Alienware introduced the original M11x at CES this year with Pentium Dual-core and Core 2 Duo processors. While the notebook was originally envisioned using the slightly stronger Intel Core 2010 chips, Intel hadn’t yet put these chips out on the market – and Dell wanted to get the M11x out the door in enough time for CES.
The Alienware M11x occupies a unique niche within the computing realm: a gaming ultraportable. Some might even call it a netbook, but the notebook really sits on a different level of performance entirely. Our original review of the M11x was very positive: we even awarded it an Editor’s Choice. One of the cons, however, was the fact that the notebook had very limited processor options. In fact, it only had two – the Pentium Dual-core SU7300 @ 1.3GHz (like our review unit) or the Intel Celeron SU4100 @ 1.4GHz.
Alienware is rectifying that situation with the recent release of new processors for the M11x – Intel Core i3, Core i5 and Core i7 models. The Core i5 and Core i7 models are available in the U.S. right now. The Core i3 models are currently only available in Asia; you can even go onto the Asia Dell website and check them out.
I actually found an Alienware M11x equipped with an Intel Core i3 ultra low voltage processor sitting in the Alienware booth here at E3. Surprised, I mentioned this to Dell and before any benchmarks could be run, I was taken upstairs and the notebook was swept away. Despite being available in another country, companies like Intel don’t like it when one of their partners accidentally makes certain products available too soon.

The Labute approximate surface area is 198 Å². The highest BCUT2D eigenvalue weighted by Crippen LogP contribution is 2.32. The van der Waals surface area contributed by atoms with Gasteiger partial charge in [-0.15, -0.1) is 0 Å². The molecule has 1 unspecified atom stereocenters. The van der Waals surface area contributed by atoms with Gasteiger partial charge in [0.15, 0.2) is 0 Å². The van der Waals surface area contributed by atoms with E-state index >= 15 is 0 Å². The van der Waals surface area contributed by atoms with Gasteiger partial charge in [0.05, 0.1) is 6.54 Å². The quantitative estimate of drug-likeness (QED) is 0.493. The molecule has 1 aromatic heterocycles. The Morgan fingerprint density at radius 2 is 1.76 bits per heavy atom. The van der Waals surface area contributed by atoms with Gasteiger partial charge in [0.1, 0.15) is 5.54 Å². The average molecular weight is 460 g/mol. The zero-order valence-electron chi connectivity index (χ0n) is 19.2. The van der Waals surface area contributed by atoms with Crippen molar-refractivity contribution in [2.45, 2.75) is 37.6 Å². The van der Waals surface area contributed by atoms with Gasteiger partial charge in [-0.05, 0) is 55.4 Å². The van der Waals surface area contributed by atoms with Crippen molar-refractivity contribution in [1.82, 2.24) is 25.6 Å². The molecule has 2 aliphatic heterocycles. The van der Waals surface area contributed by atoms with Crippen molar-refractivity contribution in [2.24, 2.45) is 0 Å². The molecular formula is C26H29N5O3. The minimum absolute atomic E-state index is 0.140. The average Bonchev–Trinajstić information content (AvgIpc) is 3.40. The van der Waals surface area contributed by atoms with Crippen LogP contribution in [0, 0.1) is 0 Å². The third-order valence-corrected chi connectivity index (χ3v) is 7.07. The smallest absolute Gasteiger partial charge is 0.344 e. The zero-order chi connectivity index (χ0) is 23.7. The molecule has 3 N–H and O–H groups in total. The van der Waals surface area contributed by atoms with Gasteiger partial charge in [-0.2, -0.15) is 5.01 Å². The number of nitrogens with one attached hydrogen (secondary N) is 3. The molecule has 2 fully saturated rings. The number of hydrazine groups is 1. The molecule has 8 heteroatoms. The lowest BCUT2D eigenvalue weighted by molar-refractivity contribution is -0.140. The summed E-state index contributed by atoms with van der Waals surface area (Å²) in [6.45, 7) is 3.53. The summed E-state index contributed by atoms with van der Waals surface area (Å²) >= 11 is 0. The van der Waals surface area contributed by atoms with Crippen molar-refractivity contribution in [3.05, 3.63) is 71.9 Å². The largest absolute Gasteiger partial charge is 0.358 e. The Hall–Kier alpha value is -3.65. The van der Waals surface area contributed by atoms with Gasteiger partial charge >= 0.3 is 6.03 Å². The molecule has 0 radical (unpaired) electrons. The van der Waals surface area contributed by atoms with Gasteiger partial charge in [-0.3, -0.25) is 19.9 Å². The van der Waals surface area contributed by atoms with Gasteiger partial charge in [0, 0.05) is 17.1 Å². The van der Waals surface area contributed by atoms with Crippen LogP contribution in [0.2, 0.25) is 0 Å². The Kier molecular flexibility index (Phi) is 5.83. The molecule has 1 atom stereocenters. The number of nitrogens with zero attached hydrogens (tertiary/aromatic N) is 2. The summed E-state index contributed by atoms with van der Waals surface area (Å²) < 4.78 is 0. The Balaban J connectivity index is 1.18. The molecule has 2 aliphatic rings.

Despite that, we still got some hands-on time with the M11x notebooks equipped with Core i5 and Core i7 CPUs. As product manager Joe Olmsted points out, gamers who upgrade to an M11x with the improved processors can expect a certain number of improvements to performance, though increased framerates likely won’t be one of them.
Faster. Sort of.
I ran wPrime, which exclusively tests CPU performance, on both a Core i5 and a Core i7 version of the Alienware M11x. It’s one of the benchmarks that was run on the Pentium Dual-core version of the M11x NBR originally reviewed, so it’s an easy point of comparison between the different chips.
|Alienware M11x CPU||wPrime 32M test|
|Intel Core i7-640UM||39.47s|
|Intel Pentium Dual-core SU4100 (overclocked)||52.15s|
|Intel Core i5-520UM||55.37s|
|Intel Pentium Dual-core SU4100||66.24s|
Dell was quick to point out that these notebooks were – technically – still just engineering units, which means that there might be some unforeseen quirk affecting performance that wouldn’t be found in the shipping versions. It’s unlikely, however, and the wPrime results we got today should be similar to the ones users can expect on finished versions.
Both chips, despite having worse clock speeds than the Prenium Dual-core SU4100 (PDC: 1.3GHz, Ci5: 1.066GHz, Ci7: 1.2GHz), showed their might in the CPU benchmark. The Core i5 finished the test 11 seconds earlier than the SU4100, and the Core i7 finished it almost 27 seconds faster. Interestingly, though, the overclocked SU4100 actually beat out the natively-clocked Core i5. Both the Core i5 and Core i7 versions are themselves overclockable, but we weren’t able to test it out today.